Your employee's leave, pay and holiday rights
An employee may have the right to paternity leave and pay if either of the following apply:
- they're the biological father of the child
- their partner is having a baby, adopting a child or having a child through surrogacy
More than one person might ask for paternity leave for the same baby. For example, a baby's stepfather and biological father may both ask for paternity leave, if they'll both provide significant care for the child.
It's a good idea for your workplace to have a paternity policy that all staff can easily access, for example on an intranet or in a handbook, so that everyone knows their rights.
By law, the employee can choose to take either 1 or 2 weeks' paternity leave.
If they take 2 weeks, these must be taken in one go.
Some workplaces offer more paternity leave. Check the employment contract if you're not sure.
By law you must not treat an employee unfairly for taking, or planning to take, paternity leave.
Choosing when the employee can start paternity leave
The employee can choose to start paternity leave on the day of the birth or afterwards.
As the baby could arrive early or late, you should:
- be flexible about when they start their leave
- make appropriate arrangements for their absence, such as arranging paternity cover
They cannot start paternity leave before the birth, but they could take another type of leave, depending on their employment contract and if you agree. For example, they could take holiday.
Starting leave after the birth
They can choose to start their paternity leave either:
- on a specific date
- after a certain number of days, for example 2 days after the birth
If the baby arrives early
If the baby arrives early, paternity leave and pay starts the day after the baby arrives.
There might be circumstances where your employee wants to start their leave later. So it's a good idea to be flexible about the start date.
Your employee must tell you of the new date they want to start leave. This does not have to be in writing unless you request it.
Your employee or someone close to them should tell you about the birth as soon as possible. Some workplaces have a policy about who must provide this information, and when.
If the baby's arrival is unexpected or traumatic you might be told about it from someone other than the employee, such as a family member. Even if your workplace has a policy about who should contact you, it's a good idea to be flexible and understanding in these circumstances.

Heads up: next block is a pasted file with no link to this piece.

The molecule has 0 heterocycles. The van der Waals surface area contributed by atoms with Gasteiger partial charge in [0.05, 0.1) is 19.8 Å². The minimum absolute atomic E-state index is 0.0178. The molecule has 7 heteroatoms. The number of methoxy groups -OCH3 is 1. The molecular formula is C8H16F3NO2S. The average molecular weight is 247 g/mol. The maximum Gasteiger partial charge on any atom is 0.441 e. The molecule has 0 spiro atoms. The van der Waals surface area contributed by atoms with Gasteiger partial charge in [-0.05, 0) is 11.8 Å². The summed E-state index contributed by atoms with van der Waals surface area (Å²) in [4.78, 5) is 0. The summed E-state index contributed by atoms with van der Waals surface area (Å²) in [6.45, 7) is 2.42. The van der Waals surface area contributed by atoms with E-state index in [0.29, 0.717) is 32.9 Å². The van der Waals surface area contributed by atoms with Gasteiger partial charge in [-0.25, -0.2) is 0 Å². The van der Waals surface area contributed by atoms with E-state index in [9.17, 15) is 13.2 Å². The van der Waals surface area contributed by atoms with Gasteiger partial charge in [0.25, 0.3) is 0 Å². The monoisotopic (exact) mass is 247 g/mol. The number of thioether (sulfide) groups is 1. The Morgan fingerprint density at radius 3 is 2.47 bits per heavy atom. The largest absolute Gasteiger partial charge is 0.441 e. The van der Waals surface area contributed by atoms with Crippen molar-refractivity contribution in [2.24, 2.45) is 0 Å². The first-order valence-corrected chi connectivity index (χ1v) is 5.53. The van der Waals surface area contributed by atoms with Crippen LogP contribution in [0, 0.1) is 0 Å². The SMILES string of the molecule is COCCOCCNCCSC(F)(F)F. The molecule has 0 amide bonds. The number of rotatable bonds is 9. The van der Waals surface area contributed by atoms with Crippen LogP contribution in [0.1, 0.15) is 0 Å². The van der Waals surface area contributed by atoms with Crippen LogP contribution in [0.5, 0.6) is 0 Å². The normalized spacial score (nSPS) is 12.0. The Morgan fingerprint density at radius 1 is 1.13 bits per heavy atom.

If the baby arrives late
If the baby arrives late, your employee must tell you of the new date they're starting their paternity leave as soon as they can. This does not have to be in writing unless you request it.
If your employee wants to take time off before the birth, they could take another type of leave. For example, they could take holiday. Both you and the employee would need to agree this.
When their paternity leave must end
The employee must have taken all their paternity leave by the 56th day after the birth.
The employee might have the right to paternity pay.
If they're adopting:
- one partner might be eligible for adoption leave
- the other partner might be eligible for paternity leave
Paternity leave can start:
- on the date of the adoption placement
- up to 56 days after the placement of the child (the employer and employee should agree the date together)
- for overseas adoptions, on the date the child arrives in the UK or an agreed number of days after
If they're using surrogacy, paternity leave starts on the day of the birth or the day after. They do not have to provide proof they're using surrogacy unless you ask for it.
Shared Parental Leave
An employee could choose to take Shared Parental Leave (SPL), if they're eligible.
If they choose to take SPL, it must be taken after paternity leave.
During paternity leave, the employee will build up ('accrue') paid holiday including bank holidays. Paid holiday is also known as statutory annual leave.
Holiday leave and paternity leave cannot be taken at the same time.
It's a good idea to:
- discuss with your employee whether they'll take their holiday leave before or after their paternity leave
- keep an up-to-date note or other record of what's agreed
If there's a miscarriage, stillbirth or the baby dies soon after birth
The employee still has their paternity rights if:
- the baby is stillborn after the 24th week of pregnancy
- the baby dies soon after birth
If the employee is eligible for parental bereavement leave and pay, they have the right to take this after they finish their paternity leave.
You should be as understanding and supportive as possible in these circumstances.
If you need to discuss work-related matters with the employee, you could arrange with someone else (such as their friend or family member):
- when this communication happens
- how it happens, for example whether any urgent communication can be emailed to a friend or family member
To support your employee, you could also offer more time off or a phased return to work.